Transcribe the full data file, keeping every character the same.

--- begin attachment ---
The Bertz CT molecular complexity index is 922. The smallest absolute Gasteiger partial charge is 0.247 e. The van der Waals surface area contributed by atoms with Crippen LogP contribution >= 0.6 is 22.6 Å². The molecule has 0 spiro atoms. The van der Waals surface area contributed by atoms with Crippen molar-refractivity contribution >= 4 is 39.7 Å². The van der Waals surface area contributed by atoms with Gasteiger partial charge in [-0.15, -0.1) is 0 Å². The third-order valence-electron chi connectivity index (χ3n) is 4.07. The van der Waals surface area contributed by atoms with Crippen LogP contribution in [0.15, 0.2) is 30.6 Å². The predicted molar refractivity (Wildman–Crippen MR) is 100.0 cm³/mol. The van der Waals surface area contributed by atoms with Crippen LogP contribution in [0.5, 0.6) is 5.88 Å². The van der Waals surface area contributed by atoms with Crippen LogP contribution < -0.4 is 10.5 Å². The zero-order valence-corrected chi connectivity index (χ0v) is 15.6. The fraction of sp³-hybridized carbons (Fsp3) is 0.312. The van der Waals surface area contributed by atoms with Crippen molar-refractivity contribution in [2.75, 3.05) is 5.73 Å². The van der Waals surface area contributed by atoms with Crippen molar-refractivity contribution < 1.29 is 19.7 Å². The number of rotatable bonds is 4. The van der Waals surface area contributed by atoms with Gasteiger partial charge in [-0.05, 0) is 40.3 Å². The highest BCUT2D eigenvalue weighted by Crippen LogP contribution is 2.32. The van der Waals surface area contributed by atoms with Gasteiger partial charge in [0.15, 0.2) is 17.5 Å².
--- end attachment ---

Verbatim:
The Bertz CT molecular complexity index is 922. The smallest absolute Gasteiger partial charge is 0.247 e. The van der Waals surface area contributed by atoms with Crippen LogP contribution >= 0.6 is 22.6 Å². The molecule has 0 spiro atoms. The van der Waals surface area contributed by atoms with Crippen molar-refractivity contribution >= 4 is 39.7 Å². The van der Waals surface area contributed by atoms with Gasteiger partial charge in [-0.15, -0.1) is 0 Å². The third-order valence-electron chi connectivity index (χ3n) is 4.07. The van der Waals surface area contributed by atoms with Crippen LogP contribution in [0.15, 0.2) is 30.6 Å². The predicted molar refractivity (Wildman–Crippen MR) is 100.0 cm³/mol. The van der Waals surface area contributed by atoms with Crippen LogP contribution in [0.5, 0.6) is 5.88 Å². The van der Waals surface area contributed by atoms with Crippen LogP contribution < -0.4 is 10.5 Å². The zero-order valence-corrected chi connectivity index (χ0v) is 15.6. The fraction of sp³-hybridized carbons (Fsp3) is 0.312. The van der Waals surface area contributed by atoms with Crippen molar-refractivity contribution in [2.75, 3.05) is 5.73 Å². The van der Waals surface area contributed by atoms with Crippen molar-refractivity contribution < 1.29 is 19.7 Å². The number of rotatable bonds is 4. The van der Waals surface area contributed by atoms with Gasteiger partial charge in [-0.05, 0) is 40.3 Å². The highest BCUT2D eigenvalue weighted by Crippen LogP contribution is 2.32. The van der Waals surface area contributed by atoms with Gasteiger partial charge in [0.15, 0.2) is 17.5 Å².